Monday, August 5, 2013

The Flight

Watching my children grow is the most mind-blowingly magnificent thing I've ever seen but also the most depressing, most unexplainably sad experience of my life. I pridefully celebrate the arrival of each milestone, while mourning the death and forever-ending of the last. There is no stopping it- no pausing it even. It's inevitable and it makes me sad. 

It seems like overnight my son went from toddling in baby diapers to shitting in the toilet like a man, beating his chest while exclaiming his testosterone-fueled sheer triumph at the size of his "huuuuge poops".
 
 My daughter, in fact, has completely bypassed her youth, emulating the mannerisms of a lady who might be starring in a Telenovela rather than attending a pre-k class. I've never seen someone so small be so dramatic and expressive. She loves to act like an adult, speak to adults, be with adults, and walk and talk like a grown-ass woman. She calls me, her Mommy, "Mom," and her Daddy, "Dad". She sneaks her bikini tops under her t-shirts so she can feel like she's wearing a bra.  It's a bit terrifying. 


I'll get back to that later, but no matter what kind of two- and four- year old, no matter how grown-up you think they may be, flying on a plane with them is the worst idea you've ever had. 

Shit, it sucks. There's no way around it's imminent suckiness. And although there's no way to make it an enjoyable experience, there is a way to make it worse- fly riiiight around nap time and keep your two year old up three hours past his bedtime the night prior. It'll be a doosy, I promise. 

I've spent the last ten days with my mommy (I, unlike my womanchild, have grown out of my too-grown-up-for-a-mommy phase) in Idaho which was a literal breath of fresh air from the muggy burning hell of a Las Vegas summer we're having. I enjoyed her help, beat her so mercilessly at Scrabble that she cried, and let my laziness levels peak at an all time high, soaking in my mommy-sister-wife vacation. Anyway, it had to come to an end, and it did.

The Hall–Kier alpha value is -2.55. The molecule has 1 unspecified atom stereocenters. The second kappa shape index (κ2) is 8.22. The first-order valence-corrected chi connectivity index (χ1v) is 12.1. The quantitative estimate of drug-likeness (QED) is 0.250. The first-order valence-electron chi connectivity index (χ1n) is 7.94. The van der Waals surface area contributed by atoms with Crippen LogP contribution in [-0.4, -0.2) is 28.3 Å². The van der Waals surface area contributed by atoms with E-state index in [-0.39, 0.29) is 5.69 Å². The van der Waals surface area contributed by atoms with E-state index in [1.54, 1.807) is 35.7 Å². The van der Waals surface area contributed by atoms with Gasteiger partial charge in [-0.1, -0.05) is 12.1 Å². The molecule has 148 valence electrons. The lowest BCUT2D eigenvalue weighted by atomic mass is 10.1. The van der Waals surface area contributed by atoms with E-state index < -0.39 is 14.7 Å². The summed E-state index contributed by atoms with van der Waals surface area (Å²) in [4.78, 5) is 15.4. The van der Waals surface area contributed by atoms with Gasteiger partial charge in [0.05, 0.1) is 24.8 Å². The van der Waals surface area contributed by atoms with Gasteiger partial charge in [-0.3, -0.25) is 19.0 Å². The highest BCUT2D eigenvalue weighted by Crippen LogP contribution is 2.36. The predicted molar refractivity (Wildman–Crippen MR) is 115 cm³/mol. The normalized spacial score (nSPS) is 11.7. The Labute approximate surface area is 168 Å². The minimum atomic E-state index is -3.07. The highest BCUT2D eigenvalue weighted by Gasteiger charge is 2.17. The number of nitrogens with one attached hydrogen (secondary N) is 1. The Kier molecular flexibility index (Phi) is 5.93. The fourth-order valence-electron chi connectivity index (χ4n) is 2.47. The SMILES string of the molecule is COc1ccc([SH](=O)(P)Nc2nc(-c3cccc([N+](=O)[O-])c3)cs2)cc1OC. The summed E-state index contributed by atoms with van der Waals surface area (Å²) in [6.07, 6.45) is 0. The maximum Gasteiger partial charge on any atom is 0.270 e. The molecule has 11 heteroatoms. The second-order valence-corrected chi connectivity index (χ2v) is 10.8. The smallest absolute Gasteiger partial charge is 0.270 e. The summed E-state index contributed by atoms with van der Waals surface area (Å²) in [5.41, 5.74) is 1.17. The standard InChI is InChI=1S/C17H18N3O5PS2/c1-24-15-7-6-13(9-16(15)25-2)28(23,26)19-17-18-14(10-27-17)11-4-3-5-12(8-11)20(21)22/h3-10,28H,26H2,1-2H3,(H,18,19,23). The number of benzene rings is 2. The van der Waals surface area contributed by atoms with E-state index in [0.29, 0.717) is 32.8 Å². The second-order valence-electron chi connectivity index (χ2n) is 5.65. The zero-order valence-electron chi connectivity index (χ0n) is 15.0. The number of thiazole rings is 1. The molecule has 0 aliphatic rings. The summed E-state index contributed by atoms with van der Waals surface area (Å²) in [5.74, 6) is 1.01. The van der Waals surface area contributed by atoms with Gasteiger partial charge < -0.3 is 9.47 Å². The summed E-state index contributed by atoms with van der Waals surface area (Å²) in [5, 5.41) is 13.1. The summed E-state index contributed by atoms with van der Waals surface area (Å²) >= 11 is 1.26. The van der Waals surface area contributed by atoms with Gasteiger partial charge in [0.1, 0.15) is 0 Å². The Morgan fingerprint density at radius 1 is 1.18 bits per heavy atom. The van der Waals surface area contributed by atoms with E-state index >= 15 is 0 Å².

Troy met us for the last four days, so he was flying back home with us. It was a short flight, only about two hours, and due to the help from my husband, the quick flight, but mostly to my laziness induced coma, I didn't pack any sort of toddler distractions for the flight. I didn't really think I'd need them, and most the time, they don't work anyway. 

So there we are. In the airport, my son, an absolute ticking time bomb, and my teenage princess diva of a preschooler daughter with a swollen and mucousey eye who, in alignment with my luck, came down with her very first case of "pink eye" the night prior to the flight home. With some ibuprofen, the redness and swelling went down enough for it to be overlooked by strangers, so that was good enough for me.

 So, yeah, on the plane Landon was an absolute tornado in (but mostly out of) a seat belt. He was kicking (his dad, for the most part, who was in the row in front of us, and unable to assist me), he was screaming and jumping, he was grabbing and pulling at his sister and me. He was in a fit of exhaustion and discomfort. He was actually delirious. It was awful.